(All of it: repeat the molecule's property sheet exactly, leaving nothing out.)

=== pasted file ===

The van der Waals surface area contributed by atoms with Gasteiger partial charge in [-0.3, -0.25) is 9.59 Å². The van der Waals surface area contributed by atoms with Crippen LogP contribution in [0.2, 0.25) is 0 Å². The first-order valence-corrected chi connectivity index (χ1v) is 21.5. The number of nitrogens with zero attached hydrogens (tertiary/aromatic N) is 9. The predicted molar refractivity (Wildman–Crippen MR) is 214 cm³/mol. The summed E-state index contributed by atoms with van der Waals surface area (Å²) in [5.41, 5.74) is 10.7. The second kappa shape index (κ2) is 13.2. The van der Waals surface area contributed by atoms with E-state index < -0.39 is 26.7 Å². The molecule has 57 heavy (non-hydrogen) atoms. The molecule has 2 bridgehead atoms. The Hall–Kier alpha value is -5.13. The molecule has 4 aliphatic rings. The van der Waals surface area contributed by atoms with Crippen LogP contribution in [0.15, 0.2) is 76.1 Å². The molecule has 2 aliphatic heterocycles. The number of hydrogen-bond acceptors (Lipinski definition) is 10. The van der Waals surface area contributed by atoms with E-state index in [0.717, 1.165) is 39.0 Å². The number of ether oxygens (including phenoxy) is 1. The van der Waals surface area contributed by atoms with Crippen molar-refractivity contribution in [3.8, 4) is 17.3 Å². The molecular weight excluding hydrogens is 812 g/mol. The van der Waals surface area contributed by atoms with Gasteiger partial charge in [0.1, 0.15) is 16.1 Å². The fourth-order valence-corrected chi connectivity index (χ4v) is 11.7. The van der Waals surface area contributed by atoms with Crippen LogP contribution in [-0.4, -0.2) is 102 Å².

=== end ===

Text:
The van der Waals surface area contributed by atoms with Gasteiger partial charge in [-0.3, -0.25) is 9.59 Å². The van der Waals surface area contributed by atoms with Crippen LogP contribution in [0.2, 0.25) is 0 Å². The first-order valence-corrected chi connectivity index (χ1v) is 21.5. The number of nitrogens with zero attached hydrogens (tertiary/aromatic N) is 9. The predicted molar refractivity (Wildman–Crippen MR) is 214 cm³/mol. The summed E-state index contributed by atoms with van der Waals surface area (Å²) in [5.41, 5.74) is 10.7. The second kappa shape index (κ2) is 13.2. The van der Waals surface area contributed by atoms with E-state index < -0.39 is 26.7 Å². The molecule has 57 heavy (non-hydrogen) atoms. The molecule has 2 bridgehead atoms. The Hall–Kier alpha value is -5.13. The molecule has 4 aliphatic rings. The van der Waals surface area contributed by atoms with Crippen LogP contribution in [0.15, 0.2) is 76.1 Å². The molecule has 2 aliphatic heterocycles. The number of hydrogen-bond acceptors (Lipinski definition) is 10. The van der Waals surface area contributed by atoms with E-state index in [0.717, 1.165) is 39.0 Å². The number of ether oxygens (including phenoxy) is 1. The van der Waals surface area contributed by atoms with Crippen molar-refractivity contribution in [3.8, 4) is 17.3 Å². The molecular weight excluding hydrogens is 812 g/mol. The van der Waals surface area contributed by atoms with Gasteiger partial charge in [0.1, 0.15) is 16.1 Å². The fourth-order valence-corrected chi connectivity index (χ4v) is 11.7. The van der Waals surface area contributed by atoms with Crippen LogP contribution in [-0.4, -0.2) is 102 Å².